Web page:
Consider this: before the tragic death of their drummer John Bonham in 1980, "The Biggest Band in the World" made eight studio albums in 12 years and toured the world incessantly. Their influence on modern music is undeniable but... which of those LPs is essential?
Physical Graffitti, perhaps; a bombastic double LP made at the zenith of their career, it's their equivalent of The Stones' Exile On Main Street, as a musichead buddy put it. It was made when they could do anything they wanted to do! Some might argue that II, with the big hit "Whole Lotta Love," was never equaled. "Stairway To Heaven" being ubiquitous on American classic rock radio makes IV an inevitable candidate.
But III, released October 5th 1970, is a good choice for many reasons, most importantly because it was the last breath taken by a band who were still mere mortals, mates from the Midlands trying hard to make a career out of this fledgling rock industry. Although they had already started playing hockey arenas in the USA, this record cemented their reputation and spawned the private jet tours and legendary stories of debauchery which influenced their approach forever more. Although III was not well-reviewed at the time, it made Number 1 on both sides of the Atlantic, and from then on they were known as the "Hammer of The Gods."
III was largely written in a tiny welsh cottage after which track 9, "Bron-Y-Aur Stomp," is named. The lack of power at the cottage inspired much of the acoustic sound on the album. We also get wonderful string arrangements by bassist John Paul Jones on tracks like "Friends," as well as a very contemporary sounding Moog at the end of that track, which melds into "Celebration Day." The 7 ½-minute "Since I've Been Loving You" remained a live staple throughout their career and can be seen as the template for "Stairway To Heaven."
In the past I've pointed out how 45 minutes is a perfect amount of time for an album, and III is that length. It has a few rough segues, but it has "Tangerine" as the all-important track 7. It's catchy — I sing that refrain more than any other — and showcases a perfect balance of the band's hard/soft, quiet/loud, ying/yang thing. Getting that balance right (melding different styles, sounds and emotions together in one song and making it look so easy and natural) is Zeppelin's most influential characteristic. When The Black Keys had a hit on the station this year with "Little Black Submarines," many listeners accused them of ripping off "Stairway"! Alabama Shakes, the biggest breakout band of 2012, also excel in adapting those influences, having cut their teeth playing Zep covers. As they described during their in-studio, they only do it now to reward a great crowd!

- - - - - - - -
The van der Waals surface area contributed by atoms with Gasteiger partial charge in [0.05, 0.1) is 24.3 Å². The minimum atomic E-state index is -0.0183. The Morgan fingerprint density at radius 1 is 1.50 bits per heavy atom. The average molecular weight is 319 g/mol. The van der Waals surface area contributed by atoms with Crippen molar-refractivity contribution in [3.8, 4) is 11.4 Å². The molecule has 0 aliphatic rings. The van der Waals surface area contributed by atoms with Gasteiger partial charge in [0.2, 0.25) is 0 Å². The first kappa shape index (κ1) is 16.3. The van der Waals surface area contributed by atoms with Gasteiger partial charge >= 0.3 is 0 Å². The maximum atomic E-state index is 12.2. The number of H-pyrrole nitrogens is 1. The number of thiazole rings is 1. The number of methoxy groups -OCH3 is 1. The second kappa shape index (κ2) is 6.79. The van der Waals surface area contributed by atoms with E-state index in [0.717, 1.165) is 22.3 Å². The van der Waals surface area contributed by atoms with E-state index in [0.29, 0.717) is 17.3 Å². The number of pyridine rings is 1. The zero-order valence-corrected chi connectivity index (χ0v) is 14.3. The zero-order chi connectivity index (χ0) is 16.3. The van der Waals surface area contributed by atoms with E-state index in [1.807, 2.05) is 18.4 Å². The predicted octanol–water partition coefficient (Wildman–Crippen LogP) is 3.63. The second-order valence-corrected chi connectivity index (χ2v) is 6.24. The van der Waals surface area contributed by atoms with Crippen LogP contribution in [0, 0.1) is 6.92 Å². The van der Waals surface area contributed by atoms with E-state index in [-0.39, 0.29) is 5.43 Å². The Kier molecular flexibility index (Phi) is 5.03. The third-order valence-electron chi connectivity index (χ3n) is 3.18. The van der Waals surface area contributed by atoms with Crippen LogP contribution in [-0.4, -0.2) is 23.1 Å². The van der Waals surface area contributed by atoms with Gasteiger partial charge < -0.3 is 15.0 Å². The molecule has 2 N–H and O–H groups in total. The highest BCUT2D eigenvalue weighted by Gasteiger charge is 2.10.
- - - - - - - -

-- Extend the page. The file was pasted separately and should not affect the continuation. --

III also serves to unearth some of Zeppelin's roots, nodding both to traditional music, with their update of the Irish folk song "Gallows Pole," and to their own contemporaries, on "Hats Off To (Roy) Harper" (Harper being an English folk singer whom they loved). And of course, it has a personal connection both for me and the area we live in, as it begins with "Immigrant Song." Inspired by a gig in Iceland, this tale of the Viking conquest of England is still used at the Metrodome!
Between the countless rock bands that have learned from them and the hip hop artists that have sampled their beats, Led Zeppelin remain an essential and massively influential act. If you're just discovering them, this would be a good place for you to start. I wish I had. It's iconic album art with the rotating graphics on a spinning wheel poking through holes in the cover is indelibly stamped on my brain, being carried under the arms of all the hip kids in our high school. I was wasn't one at the time — I was glammed-out on T. Rex! I didn't start to appreciate the band until an early girlfriend helped me discover how sexy, arrogant and bombastic Physical Graffitti is! But they couldn't have made that record in 1970. Instead they made III, an album that showed how the world's biggest rock band could also stretch out musically beyond the bombast.
And while III doesn't boast a "Stairway" or a "Whole Lotta Love," the songs and playing on the entire album rank among Zep's greatest.
It must also have a soft spot in the heart of the band, who just announced that a live concert movie of their 2007 reunion performance will be titled...Celebration Day.
This announcement reminds us how phenomenally popular the band are. Although 20 million people applied for tickets, the band's first headlining show in 27 years was seen only by the 18,000 ticket holders who were fortunate enough to have secured seats through the worldwide lottery. The film will see a worldwide theatrical release by on 1,500 screens in over 40 countries on October 17.
Mark Wheat is heard weekdays 6-10 p.m. on The Current and has been a DJ with the station since it launched in 2005. He tries to emulate his hero, the late, great BBC DJ John Peel, introducing new music to the audience by mixing it with songs they know and love.